Mostly straight, flat and downwind until the next settlement of Neila almost 50 km further. Here a sign pointed to a Post Office and phone about a km away. The last 50 km from Neila included an obnoxious stretch of 10 km of dirt due to road construction before coming to Julia Creek. I was just in time to get a counter meal at the pub. Asked the bartender, "What is there to see in Julia Creek?" He looked at me funny, paused and said, "this is a problem, you've cycled all day from Richmond. but there isn't much to see here..." I did however walk through the main street, looked briefly at the (closed) museum and otherwise checked out Julia Creek.
This area, the McKinley Shire, has a population of 1301 in an area of 40,728
km2. Industries in the area include cattle, sheep and mining.
A one day-er with a big change in landscape today. I was able to get brekky at the roadhouse out of town before leaving, so it was nice and light when I left.
The first 95 km continued mostly open grassland and cattle grazing country. Grasses were shorter and more of a rust color. Not too far out of town, I startled an owl from beside the road and saw three kangaroos bouncing along. Saw three emus not too much further.
There was a turnoff to McKinlay after 22 km. This is location of the "Walkabout Hotel", used in the film Crocodile Dundee (though the actual setting is the "top end", about 1500 km from here...I don't think there are crocodiles in McKinley).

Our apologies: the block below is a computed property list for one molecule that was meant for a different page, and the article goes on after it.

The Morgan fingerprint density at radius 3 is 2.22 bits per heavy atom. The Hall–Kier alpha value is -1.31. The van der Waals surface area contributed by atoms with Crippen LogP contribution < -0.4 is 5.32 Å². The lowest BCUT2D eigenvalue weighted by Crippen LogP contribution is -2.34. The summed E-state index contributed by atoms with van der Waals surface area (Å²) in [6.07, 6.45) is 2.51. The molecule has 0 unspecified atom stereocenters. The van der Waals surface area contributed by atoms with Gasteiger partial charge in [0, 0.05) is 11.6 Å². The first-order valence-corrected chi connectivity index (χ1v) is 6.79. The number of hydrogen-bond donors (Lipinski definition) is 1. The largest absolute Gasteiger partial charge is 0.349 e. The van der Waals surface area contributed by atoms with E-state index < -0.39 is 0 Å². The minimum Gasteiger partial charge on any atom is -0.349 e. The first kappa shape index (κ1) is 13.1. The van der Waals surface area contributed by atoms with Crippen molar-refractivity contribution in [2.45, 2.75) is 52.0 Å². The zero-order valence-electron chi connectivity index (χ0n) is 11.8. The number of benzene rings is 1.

The route strayed further from the railroad and also tended to wind a bit more. As a result, had mostly tail winds, but also occasional side winds. There were multiple grids (cattle grates) to cross and several areas of open range with cattle on the road. This made bicycle cattle herding more interesting, particularly when cows running ahead decided to cross, but kept running along to keep out of way of the bicycle.
Stopped briefly at rest area at 70 km. Again, this had a water faucet, though I'd brought more than enough for a full day. This area crossed several creeks. Some were empty, some a chain of water holes and a few were full. The creeks meant more trees.
About 40 km from Cloncurry, I noticed a set of changes. It became somewhat hillier, there were termite mounds, there were quite a few more shrubs and also more red soil. All happened fairly close together. It looks like I might have reached the edge of the open grassland region for a while.
Fourteen km from Cloncurry, the road from Rockhampton joined and added considerably to traffic on the road. Road surfaces were a bumpy chip-seal as I rode into Cloncurry.
Cloncurry is a town of 2700. In contrast to Julia Creek, the Info Center had a guide of how to spend two days seeing everything in town. I stopped at the Mary Kathleen exhibit which had interesting machinery from this town, though I skipped the mineral museum and its $7 admission (supposed to be one of the best mineral museums around). I did pay admission to see the John Flynn exhibits. Cloncurry was site where Royal Flying Doctor Service was started by John Flynn in 1928. Very interesting exhibits and also some about the Radio School of the Air. Cloncurry became a center for some of these services to more remote bush outposts.
John Flynn center was keeping tallies of where their visitors came from and
had headings for states in Australia, New Zealand, Germany, Netherlands,
Switzerland, US & Canada, Japan and "other". The majority
were fairly evenly split between Victoria, NSW and Queensland. I was their
first US tourist in May, considerably fewer than from European countries.